Secrets of longevity may lie in long-lived smokers, a ‘biologically distinct’ group with extraordinary gene variants – The Washington Post
Posted September 15, 2015on:
Jeanne Calment, the French doyenne believed to be oldest person in the world when she died at the extreme age of 122, was known for three things: her quick wit, her fondness for bicycling around the small city where she grew up — and the fact that she was a daily smoker.
Before her death in 1997, Calment was often asked the secret to her good health. She would respond with a laugh and describe how she would frequently consume two pounds of chocolate a week, drank generous amounts of port wine and became a smoker at age 21.
At a time when public health messages emphasize just how important it is to carefully balance diets and fitness regimes in order to live long lives, Calment is a reminder of that no matter what we do there may always be a part of our health that is beyond our control.
In an intriguing study published this week, researchers delved into the genetic makeup of long-lived smokers like Calment and found that their survival may be due to an innate resilience they were born with.
The power of regenerative medicine now allows scientists to transform skin cells into cells that closely resemble heart cells, pancreas cells and even neurons. However, a method to generate cells that are fully mature – a crucial prerequisite for life-saving therapies – has proven far more difficult.
But now, scientists at the Gladstone Institutes and UC San Francisco have made an important breakthrough: they have discovered a way to transform skin cells into mature, fully functioning liver cells that flourish on their own, even after being transplanted into laboratory animals modified to mimic liver failure.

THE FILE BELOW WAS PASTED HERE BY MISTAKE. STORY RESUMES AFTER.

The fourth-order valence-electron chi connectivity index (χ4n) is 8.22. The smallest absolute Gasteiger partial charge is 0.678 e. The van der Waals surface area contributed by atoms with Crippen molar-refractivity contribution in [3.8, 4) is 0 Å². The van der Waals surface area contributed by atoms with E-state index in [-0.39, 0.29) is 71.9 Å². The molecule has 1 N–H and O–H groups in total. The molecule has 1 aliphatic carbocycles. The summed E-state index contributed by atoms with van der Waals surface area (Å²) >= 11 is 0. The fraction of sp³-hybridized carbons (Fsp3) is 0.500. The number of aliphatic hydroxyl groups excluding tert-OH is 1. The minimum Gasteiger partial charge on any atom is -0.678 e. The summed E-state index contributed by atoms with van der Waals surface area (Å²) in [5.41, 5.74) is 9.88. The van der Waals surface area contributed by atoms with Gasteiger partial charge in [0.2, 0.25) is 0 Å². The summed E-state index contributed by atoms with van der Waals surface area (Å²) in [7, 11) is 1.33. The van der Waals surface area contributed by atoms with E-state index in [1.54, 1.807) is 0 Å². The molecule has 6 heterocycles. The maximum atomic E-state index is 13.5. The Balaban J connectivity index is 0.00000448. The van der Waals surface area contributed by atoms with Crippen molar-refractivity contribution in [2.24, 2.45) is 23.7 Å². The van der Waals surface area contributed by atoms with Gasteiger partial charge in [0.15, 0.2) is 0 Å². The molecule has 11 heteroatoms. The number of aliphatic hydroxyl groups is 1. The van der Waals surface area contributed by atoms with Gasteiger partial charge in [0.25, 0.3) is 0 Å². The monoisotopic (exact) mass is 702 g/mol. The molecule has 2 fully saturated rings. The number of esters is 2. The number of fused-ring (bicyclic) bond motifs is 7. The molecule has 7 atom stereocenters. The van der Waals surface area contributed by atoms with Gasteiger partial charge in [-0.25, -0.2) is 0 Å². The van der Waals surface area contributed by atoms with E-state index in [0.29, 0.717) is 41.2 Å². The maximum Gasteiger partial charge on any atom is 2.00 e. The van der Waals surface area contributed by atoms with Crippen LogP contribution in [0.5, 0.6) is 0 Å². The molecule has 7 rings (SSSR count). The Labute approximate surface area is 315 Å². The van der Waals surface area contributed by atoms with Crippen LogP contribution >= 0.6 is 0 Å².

People who love chili peppers might be eating their way to a longer life, according to a new study published in The BMJ.
“We know something about the beneficial effects of spicy foods basically from animal studies and very small-sized human studies,” says study author Lu Qi, associate professor at the Harvard School of Public Health. Some of those preliminary studies have found that spicy food and their active components—like capsaicin, the compound found in chili peppers—might lower inflammation, improve metabolic status and have a positive effect on gut bacteria and weight, he says.
via The Intriguing Link Between Spicy Food and a Longer Life | TIME.
Across the globe, as economies grow, so too does the incidence of colorectal cancer. Lifestyle changes are to blame, and in this Nature Video we see how increases in colorectal cancer are affecting many countries around the world, and what this could mean in the future to a world that is still developing.
Sleeping not only protects memories from being forgotten, it also makes them easier to access, according to new research from the University of Exeter and the Basque Centre for Cognition, Brain and Language. The findings suggest that after sleep we are more likely to recall facts which we could not remember while still awake.
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]In a piece of brain tissue smaller than a dust mite, there are thousands of brain cell branches and connections. Researchers from Harvard University in Boston, MA have mapped them all in a new study appearing in Cell. They find some unexpected insights about how the cells talk to each other.